Photo by Berkeley Elias, Lead Photographer

By Alyson Peabody, News Editor

Glickman Library is hiring 25 students to become the new faces of their reference department.

Starting in the fall, the newly hired Peer Navigators will assume the role of the reference librarian at the front desk, turning more complex questions to the librarian on-call.

Peer Navigators will receive training on how to use over 200 databases available to USM students. Additionally, they will be at the reference desk helping schedule tutoring appointments Monday through Friday, according Bill Grubb, Coordinator of Reference and Instructional Services.

“We really wanted to put a more welcoming face on reference,” said Grubb.

Peer Navigators will offer a more student-centric focus to the current model made up of a Learning Commons representative and reference librarian on the second floor of Glickman.

“As librarians, of course, we do other things,” said Grubb. “We teach by going into classrooms to provide instructions on how to do research for a project they’re working on. We try to work a lot with students away from the desk and with faculty, but it is hard to cover all of the basis when we spend so much time at the desk.”

This shift will allow librarians to work on external projects with professors while offering support to Peer Navigators for difficult research questions.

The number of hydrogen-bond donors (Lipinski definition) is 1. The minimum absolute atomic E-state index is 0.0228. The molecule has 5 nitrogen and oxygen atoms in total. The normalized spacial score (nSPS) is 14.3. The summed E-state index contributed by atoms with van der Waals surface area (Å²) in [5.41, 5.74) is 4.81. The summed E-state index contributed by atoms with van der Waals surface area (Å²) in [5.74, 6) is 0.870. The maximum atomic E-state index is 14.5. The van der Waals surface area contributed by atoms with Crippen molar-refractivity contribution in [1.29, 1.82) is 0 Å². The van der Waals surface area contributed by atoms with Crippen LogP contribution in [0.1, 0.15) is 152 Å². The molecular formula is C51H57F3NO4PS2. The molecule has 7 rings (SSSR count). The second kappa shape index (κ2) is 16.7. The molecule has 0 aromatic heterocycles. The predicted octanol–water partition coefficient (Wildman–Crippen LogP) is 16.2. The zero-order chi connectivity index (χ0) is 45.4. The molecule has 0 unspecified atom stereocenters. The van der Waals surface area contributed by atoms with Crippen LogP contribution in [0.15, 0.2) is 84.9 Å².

Learning basic research skills will help Peer Navigators in their own research, said Library Specialist, Elizabeth Bull.

Grubb said the department researched models that other universities, like Orono and Augusta, are using. The department drew the most inspiration from Grand Valley State University in Michigan.

“They have started using students almost exclusively for this kind of work,” he said. “They have adopted an almost business model to the whole thing where when someone walks in there is a student to greet them and to ask a few questions. They walk you over to a highly trained student that can provide the assistance that you need.”

“The main point is to give students more practice and access to research,” said Bull.


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